I admit I am a perfume addict. If I am not wearing some kind of scent when going out, I feel like some piece of clothing is missing. As if I forgot to put on a hat or underwear:)
But I want my fragrance clean and non-toxic.
And, the majority of commercial perfumes contain harmful chemicals that can be dangerous endocrine disruptors and even carcinogens. Enter solid perfume and a super easy and divine recipe for a DIY project.
Au Revoir Coco Chanel
I love, love, love sniffing perfume and dousing myself with the wonderful aromas of high-end, one-of-a-kind perfumery creations.
If Coco Chanel were alive, she would have to adore me as I have given her a good bit of business buying her unmatched creations.
Only recently did I start looking into what actually is in perfumes.
First I realized, following the Environmental Working Group’s guidelines that any product featuring the mysterious “fragrance” on its list of ingredients, could be suspicious.
If this is true for products where fragrance is only an addition, then actual perfume must be loaded with some “nasties.”
Toxicity in regular perfume
Especially, since for the last several decades, the European Union, where many of my favorites are made, has prohibited using animal products such as natural musk in perfumes.
The special notes that were obtained from such products are now substituted by synthetic materials (phthalates and synthetic musks).
Then there are solvents, fixatives, and other potentially hazardous ingredients that are commonly used in the production of perfumes and fragrances:
- methylene chloride,
- ethyl acetate,
- and benzyl alcohol.
The Environmental Working Group (EWG) reports that, while many popular perfumes, colognes and body sprays contain trace amounts of natural essences, they also typically contain a dozen or more potentially hazardous synthetic chemicals, some of which are derived from petroleum.the Scientific American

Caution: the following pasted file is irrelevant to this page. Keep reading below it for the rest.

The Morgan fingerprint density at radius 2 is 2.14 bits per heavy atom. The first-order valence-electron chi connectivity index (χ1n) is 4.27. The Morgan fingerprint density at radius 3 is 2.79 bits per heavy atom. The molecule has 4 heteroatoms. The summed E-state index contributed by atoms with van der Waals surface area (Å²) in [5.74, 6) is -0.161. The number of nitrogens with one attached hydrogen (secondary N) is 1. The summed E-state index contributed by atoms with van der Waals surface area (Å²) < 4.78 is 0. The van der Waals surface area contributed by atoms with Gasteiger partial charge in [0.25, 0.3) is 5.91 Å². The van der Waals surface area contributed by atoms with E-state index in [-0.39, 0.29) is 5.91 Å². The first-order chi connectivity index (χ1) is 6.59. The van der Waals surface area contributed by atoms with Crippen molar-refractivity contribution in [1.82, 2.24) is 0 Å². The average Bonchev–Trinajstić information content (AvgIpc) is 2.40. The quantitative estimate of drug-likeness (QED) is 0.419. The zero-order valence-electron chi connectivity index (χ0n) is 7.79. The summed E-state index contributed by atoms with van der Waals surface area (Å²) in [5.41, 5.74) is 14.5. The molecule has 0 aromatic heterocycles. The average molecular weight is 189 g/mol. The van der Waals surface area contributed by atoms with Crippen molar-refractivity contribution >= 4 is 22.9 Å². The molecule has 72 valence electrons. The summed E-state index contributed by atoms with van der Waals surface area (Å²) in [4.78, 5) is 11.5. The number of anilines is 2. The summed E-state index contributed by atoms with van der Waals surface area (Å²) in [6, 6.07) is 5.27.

Solid Perfume Recipe
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I quickly realized that cleaning up my beauty routine has to include finding an alternative to my beloved, but potentially hazardous, synthetic fragrances (Goodbye Coco and Chanel 19!).
I want only clean, green beauty now!
I tried using essential oil roll-ons which work fine but seem to evaporate pretty fast. Then I discovered a better way to dilute and preserve the aromatic essential oils. And it is so simple anyone can do it!
It takes only three ingredients:
- 1 TBS beeswax (or vegan wax such as carnauba)
- 1 TBS liquid oil like jojoba, grapeseed, or olive oil
- 35-40 drops of essential oil or essential oil blend (whatever rocks your boat, possibilities are endless)
Melt the beeswax and oil in a double boiler or in short bursts in the microwave.
When melted, wait a few minutes for the mixture to cool down, then add the essential oil(s).
Pour into a 1 oz tin or jar.
It will solidify in a few more minutes and can be used right away.
The scent has a great staying power, a whole day or longer.
The best part is you can play with the scent, make it floral or citrusy, woodsy or musky, or herbal or sweet, or mix a few scent families. The possibilities are endless.
It makes sense to always include a top, middle and base note.
The top and base together should be about the same amount as the middle. For example 10 drops of grapefruit, 20 drops of cardamom, and 10 of rose.
Go ahead, play around, and make your own solid perfume. It’s so much fun!